Johnson Controls CEO Stephen Roell: Doubling Down
October 13 2009 by Jennifer Pellet
Named CEO of Johnson Controls in October 2007, Stephen Roell took on the post just before a turnaround in the company’s fortunes. At the time, Johnson Controls, which manages building systems and makes auto parts and batteries, had reported more than 60 years of uninterrupted revenue growth. Yet by the end of Roell’s first year on the job, the Milwaukee, Wisconsin-based company was in the midst of a massive restructuring—closing down plants, trimming its employee base and streamlining operations.
It wasn’t enough.
“The housing market and automotive markets in the U.S. were slowing down at the time, but not nearly to the degree that we now see,” recounts Roell, who joined the company in 1982 as operations controller for its systems and services division. “So this March, when things proved harder than we had thought, we had to go back and make further changes.”
Still, those early efforts proved fortuitous, allowing $38 billion Johnson Controls to weather a massive automotive industry decline. While total annual auto sales have since dropped from over 15.5 million cars to the mere 8.3 million anticipated for 2009, the company is already back to running a profitable business selling car seats and interior parts. Better still, the trimmed-down company is now positioned to benefit from an auto industry recovery, says Roell, who notes that many of its competitors lacked the balance sheet strength necessary to restructure. “They’re still sitting there with the employment and capital investments necessary for a 13.5 million build,” he says. “But we will go from losing money at the beginning of this year to making money at the end of this quarter. And when the industry recovers and we get back to a 13.5 million volume in North America we’ll generate mid-double-digit return on investment capital.”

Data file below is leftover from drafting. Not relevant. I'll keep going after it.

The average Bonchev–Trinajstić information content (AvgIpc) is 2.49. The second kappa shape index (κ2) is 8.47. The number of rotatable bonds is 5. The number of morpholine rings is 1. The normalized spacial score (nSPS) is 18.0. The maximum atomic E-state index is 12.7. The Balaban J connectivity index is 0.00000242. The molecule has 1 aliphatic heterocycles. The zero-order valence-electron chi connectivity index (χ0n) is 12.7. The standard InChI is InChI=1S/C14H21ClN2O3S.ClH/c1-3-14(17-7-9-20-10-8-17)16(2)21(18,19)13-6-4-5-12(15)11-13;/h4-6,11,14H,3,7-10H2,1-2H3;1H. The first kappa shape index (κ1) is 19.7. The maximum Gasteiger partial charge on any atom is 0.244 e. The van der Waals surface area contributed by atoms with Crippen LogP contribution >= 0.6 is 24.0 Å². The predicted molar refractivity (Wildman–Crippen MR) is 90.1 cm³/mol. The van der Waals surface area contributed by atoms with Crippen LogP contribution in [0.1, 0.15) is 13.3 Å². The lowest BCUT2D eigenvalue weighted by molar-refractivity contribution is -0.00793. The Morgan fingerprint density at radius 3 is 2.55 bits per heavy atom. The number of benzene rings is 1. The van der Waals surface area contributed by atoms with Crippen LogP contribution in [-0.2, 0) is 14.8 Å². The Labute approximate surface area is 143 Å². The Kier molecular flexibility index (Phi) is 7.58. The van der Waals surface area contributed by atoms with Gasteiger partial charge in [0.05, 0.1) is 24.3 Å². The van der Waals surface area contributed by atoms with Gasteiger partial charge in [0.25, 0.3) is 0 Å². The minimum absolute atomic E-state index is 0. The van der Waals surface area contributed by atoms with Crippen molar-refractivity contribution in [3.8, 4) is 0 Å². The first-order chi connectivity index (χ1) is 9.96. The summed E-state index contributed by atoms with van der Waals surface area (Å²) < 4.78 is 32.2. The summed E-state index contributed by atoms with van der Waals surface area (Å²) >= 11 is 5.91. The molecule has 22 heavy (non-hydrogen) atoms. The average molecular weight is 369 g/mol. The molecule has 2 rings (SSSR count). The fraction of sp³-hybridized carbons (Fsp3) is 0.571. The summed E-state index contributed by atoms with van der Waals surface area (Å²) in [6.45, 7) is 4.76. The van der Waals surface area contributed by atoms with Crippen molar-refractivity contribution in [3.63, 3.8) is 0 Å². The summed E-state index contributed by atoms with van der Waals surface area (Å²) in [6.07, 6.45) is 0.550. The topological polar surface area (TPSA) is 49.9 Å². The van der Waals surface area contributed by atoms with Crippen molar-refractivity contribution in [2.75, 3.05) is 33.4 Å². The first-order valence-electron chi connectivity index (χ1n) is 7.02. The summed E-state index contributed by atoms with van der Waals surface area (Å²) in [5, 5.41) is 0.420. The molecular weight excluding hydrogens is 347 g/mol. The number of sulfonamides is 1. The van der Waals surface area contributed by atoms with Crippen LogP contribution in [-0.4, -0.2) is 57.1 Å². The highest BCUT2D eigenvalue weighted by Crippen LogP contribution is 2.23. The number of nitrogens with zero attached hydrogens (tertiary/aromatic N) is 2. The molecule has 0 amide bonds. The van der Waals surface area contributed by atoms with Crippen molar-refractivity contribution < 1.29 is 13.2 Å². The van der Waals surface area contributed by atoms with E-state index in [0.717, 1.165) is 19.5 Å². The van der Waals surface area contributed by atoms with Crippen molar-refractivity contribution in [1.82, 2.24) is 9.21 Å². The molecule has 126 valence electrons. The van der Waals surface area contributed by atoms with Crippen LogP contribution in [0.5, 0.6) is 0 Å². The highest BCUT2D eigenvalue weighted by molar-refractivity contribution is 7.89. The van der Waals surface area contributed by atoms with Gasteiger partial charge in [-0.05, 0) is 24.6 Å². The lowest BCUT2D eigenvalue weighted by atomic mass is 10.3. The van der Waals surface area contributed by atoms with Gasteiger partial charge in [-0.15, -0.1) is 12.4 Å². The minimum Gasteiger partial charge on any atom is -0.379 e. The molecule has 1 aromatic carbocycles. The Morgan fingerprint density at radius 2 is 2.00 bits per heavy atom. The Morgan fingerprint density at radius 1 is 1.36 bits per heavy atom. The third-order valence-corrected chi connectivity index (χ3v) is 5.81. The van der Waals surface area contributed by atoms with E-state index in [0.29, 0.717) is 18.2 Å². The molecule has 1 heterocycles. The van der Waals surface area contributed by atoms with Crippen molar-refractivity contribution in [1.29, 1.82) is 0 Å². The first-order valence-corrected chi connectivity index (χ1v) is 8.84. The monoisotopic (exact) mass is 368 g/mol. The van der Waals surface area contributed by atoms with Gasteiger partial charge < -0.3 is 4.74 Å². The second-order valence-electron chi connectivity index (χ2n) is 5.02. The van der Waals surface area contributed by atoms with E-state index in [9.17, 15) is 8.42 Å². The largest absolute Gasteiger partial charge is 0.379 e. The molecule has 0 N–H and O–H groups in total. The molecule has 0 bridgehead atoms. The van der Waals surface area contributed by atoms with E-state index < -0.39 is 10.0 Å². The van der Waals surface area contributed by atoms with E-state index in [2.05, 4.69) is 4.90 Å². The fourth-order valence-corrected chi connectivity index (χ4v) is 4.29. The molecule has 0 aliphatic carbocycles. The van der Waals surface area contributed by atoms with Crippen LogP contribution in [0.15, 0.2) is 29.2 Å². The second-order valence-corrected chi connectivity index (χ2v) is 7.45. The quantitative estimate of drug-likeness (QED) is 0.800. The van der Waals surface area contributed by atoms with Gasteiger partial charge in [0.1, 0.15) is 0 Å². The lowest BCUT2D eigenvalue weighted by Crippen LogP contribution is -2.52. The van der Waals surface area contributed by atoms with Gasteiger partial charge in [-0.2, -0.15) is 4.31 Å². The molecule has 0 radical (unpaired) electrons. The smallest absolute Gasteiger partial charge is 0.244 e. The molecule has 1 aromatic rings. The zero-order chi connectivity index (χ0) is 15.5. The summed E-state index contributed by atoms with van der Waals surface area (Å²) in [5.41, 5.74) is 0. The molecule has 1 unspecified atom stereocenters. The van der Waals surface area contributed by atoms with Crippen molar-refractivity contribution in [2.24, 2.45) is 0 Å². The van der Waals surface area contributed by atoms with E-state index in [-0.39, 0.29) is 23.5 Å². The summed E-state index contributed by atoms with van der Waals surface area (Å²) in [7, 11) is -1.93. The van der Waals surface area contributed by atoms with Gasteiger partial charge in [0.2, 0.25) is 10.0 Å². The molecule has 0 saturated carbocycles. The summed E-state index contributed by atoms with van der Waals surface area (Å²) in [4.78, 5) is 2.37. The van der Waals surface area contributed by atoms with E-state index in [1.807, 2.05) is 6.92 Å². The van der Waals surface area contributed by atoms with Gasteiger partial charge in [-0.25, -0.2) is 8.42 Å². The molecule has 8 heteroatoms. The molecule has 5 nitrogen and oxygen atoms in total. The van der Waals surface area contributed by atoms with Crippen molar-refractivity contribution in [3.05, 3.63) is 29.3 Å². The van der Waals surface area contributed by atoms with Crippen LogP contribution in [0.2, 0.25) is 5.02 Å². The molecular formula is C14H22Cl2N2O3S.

Roell also sees continued growth in Johnson Controls’ battery business. The company is a market leader in lead-acid car batteries, with a 70 percent share in North America, approximately 35 percent of the European market and a growing presence in China and Korea. It’s also investing heavily in hybrid battery technology. “I see ‘battery’ being a big story for us in the next three years by virtue of the stabilization of that industry and the investments we’re making in the cost side to drive margins, as well as current and hybrid technology,” says Roell.
But Johnson Controls’ strongest growth prospects are on the building management side of its business— products and services that optimize energy use and improve comfort and security. The division designs, produces, installs and maintains heating, ventilating and air conditioning systems, as well as management systems, controls and security systems for large corporations. “Our specialty is understanding and delivering what a building needs,” says Roell, who notes that 75 percent of the division’s revenue comes from its work on existing buildings rather than new construction. For example, retrofitting existing buildings with systems that boost energy efficiency— including a current project to update the Empire State Building— is a growing business.
Coming into 2009 with a more than $4 billion backlog of business— 90 percent of it overseas—insulated the company’s building management division from the effects of the global economic downturn. Those projects are expected to carry the company through the current new construction lull, which, ironically, Roell attributes partly to the U.S. government’s economic stimulus program. “The $12 billion stimulus funds actually slowed things down because people are waiting to see if they will be recipients,” he explains. “And then it will take time to get projects to the building stage. We’re just now bidding on about $800 million worth of projects out of approximately $2 billion out there.”
Once past that lull, says Roell, the building division’s potential is strong. “Macro trends in energy conservation, interest in facilities management and the focus on renewables all drive into what we do,” he says. “Once we get through this 18-month pause, I can see double-digit growth from the building part of our business for a long time to come.”